Why is Catalonia’s fiscal deficit so irksome?

In a number of writings and public appearances Josep Borrell —whom I respect and have known for years— has attributed to me the statement that Catalonia's fiscal deficit with Spain is on the order of 3 billion euros. He has contrasted this with calculations published by the Catalan authorities, which put it at 11.0 billion euros (the figures are from 2012, the latest data available).

Of the two calculation methodologies used by the Generalitat —monetary flow and tax-benefit— Borrell chooses to use only the second on. So will I. But I want to voice my discrepancy with the idea that this is "the right method". In times of high unemployment the recipient of the benefits is important, but also where the corresponding job is created. And the idea that the Prado Museum in Madrid benefits Catalonia but Barcelona’s MNAC doesn't benefit the rest of Spain is odd.

It would be surprising that I would contradict the Generalitat's figures, for which I was responsible for a number of years. Until now, however, I've not stepped into the fray, for two reasons that probably have laziness as a point in common. Firstly, I'm of the opinion that in the relationship with Spain Catalonia's fundamental economic problem is not the fiscal deficit (as measured by the Generalitat's method) but, rather, self-government. Seconly, Borrell is so blatantly wrong that I can't believe that he could be confused. I have to conclude that this is not a serious academic debate, but simply a political controversy. But I can't claim that this isn't my field, either. So I must jump into the debate.

To understand the nature of Borrell's error, it might be helpful to consider an extreme case. Imagine a country made up of two regions, A and B. In a given year, the national Treasury spends a value of 50 in each of the two regions. The taxes collected generate revenue for the Treasury of 50 in region A and 0 in region B. Anybody would say that there is no deficit in region A because it receives 50 and pays 50. But that's not the case: the State as a whole generates a deficit of 50, which is not applied only to region B but to both regions as a whole. The deficit generates a debt, and it will be the citizens of the two regions that will have to repay it. Most probably, due to its fiscal capacity, region A will have to pay back a significant percentage. Debt is as real a liability for region A as the liability of tax payments, in the same way that if someone orders a beer in a bar it creates an account payable. It makes no difference whether this payment is made in cash or credit (always assuming that debts are paid!).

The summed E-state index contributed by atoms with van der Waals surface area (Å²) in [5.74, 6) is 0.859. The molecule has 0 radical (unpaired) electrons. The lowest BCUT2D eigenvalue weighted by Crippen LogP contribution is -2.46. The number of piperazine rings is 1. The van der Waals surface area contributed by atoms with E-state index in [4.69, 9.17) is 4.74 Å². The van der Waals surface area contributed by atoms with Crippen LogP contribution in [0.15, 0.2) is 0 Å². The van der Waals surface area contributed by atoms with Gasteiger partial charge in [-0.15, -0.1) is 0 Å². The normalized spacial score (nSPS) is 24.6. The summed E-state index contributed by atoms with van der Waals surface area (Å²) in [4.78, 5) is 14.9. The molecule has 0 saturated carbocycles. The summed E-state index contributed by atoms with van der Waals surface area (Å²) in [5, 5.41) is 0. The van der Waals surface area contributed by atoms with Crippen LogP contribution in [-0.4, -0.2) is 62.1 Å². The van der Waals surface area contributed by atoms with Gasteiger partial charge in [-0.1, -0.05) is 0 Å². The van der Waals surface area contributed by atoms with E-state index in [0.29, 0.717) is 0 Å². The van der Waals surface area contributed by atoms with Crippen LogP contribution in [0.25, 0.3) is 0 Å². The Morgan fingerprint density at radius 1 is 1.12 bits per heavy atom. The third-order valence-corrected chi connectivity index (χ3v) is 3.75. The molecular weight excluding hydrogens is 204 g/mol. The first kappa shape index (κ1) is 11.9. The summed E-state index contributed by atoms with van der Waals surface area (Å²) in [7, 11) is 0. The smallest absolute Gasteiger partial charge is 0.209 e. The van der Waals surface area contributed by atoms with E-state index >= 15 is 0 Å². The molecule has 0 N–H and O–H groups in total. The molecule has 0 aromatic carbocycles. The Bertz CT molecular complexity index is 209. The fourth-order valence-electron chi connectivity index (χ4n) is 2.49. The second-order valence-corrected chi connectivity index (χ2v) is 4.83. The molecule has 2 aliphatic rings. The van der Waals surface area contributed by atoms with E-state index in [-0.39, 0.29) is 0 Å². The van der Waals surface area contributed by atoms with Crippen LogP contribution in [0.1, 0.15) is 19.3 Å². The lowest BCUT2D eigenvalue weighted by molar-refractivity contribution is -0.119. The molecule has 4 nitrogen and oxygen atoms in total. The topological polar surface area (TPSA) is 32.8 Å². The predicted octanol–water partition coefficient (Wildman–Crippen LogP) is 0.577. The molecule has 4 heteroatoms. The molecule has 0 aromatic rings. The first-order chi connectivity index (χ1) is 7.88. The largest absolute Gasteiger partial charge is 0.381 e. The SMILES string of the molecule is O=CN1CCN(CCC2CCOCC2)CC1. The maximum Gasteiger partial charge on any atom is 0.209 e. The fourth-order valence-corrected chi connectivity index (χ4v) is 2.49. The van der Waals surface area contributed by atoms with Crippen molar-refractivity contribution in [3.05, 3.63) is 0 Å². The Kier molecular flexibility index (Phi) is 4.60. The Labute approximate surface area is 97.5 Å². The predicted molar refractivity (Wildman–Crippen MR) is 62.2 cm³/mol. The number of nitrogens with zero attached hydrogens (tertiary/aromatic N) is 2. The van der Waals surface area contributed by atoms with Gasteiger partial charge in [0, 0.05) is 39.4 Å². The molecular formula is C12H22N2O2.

Now imagine for a moment that in the previous example the tax collection for region B was 100. Then the combination of the two regions would have a surplus of 50. Would you say now that region A is in balance? Of course not. The overall surplus would reduce the accumulated debt for the whole (or it would become a reserve fund for the future) and, as a result, region A would be receiving a fiscal benefit equal to the part of the accumulated debt which it would be responsible for, if it had not been cancelled out by the current surplus. With the sign changed, the case of collective debt remains the same.

However, for some reason Borrell decided that the indebtedness of the State does not generate liabilities for its citizens. As in recent years Spain’s public deficit has been very high (in 2012 it was 7% of GDP -- that is, 70 billion euros; for technical reasons in the fiscal deficit calculation a lower figure is counted) and Catalonia has provided about 20% of tax revenue, the effect of this decision is drastic. And this is where the difference between the €3 billion and the €11 billion comes from. The rest is just details.

None of this is trivial. Over time, the tax revenue raised in Catalonia has systematically been insufficient to meet public expenses in Catalonia; therefore, we can infer that Catalonia has not benefitted from the revenue generated by Spain's indebtedness. That is, we pay for a debt that we have not generated, and it's not a small amount. And I wonder —to go back to my first observation— whether it wouldn't be reasonable for this to have as an offset the high level of self-governance that we have always asked for. It is, I believe, the agreement that we expected during the transition to democracy: real self-government in exchange for not making the fiscal deficit a thorny issue. It was only fair, but unfortunately it has been a frustrated hope. This is why Catalonia’s fiscal deficit is talked about more now than 20 years go. It is more irksome.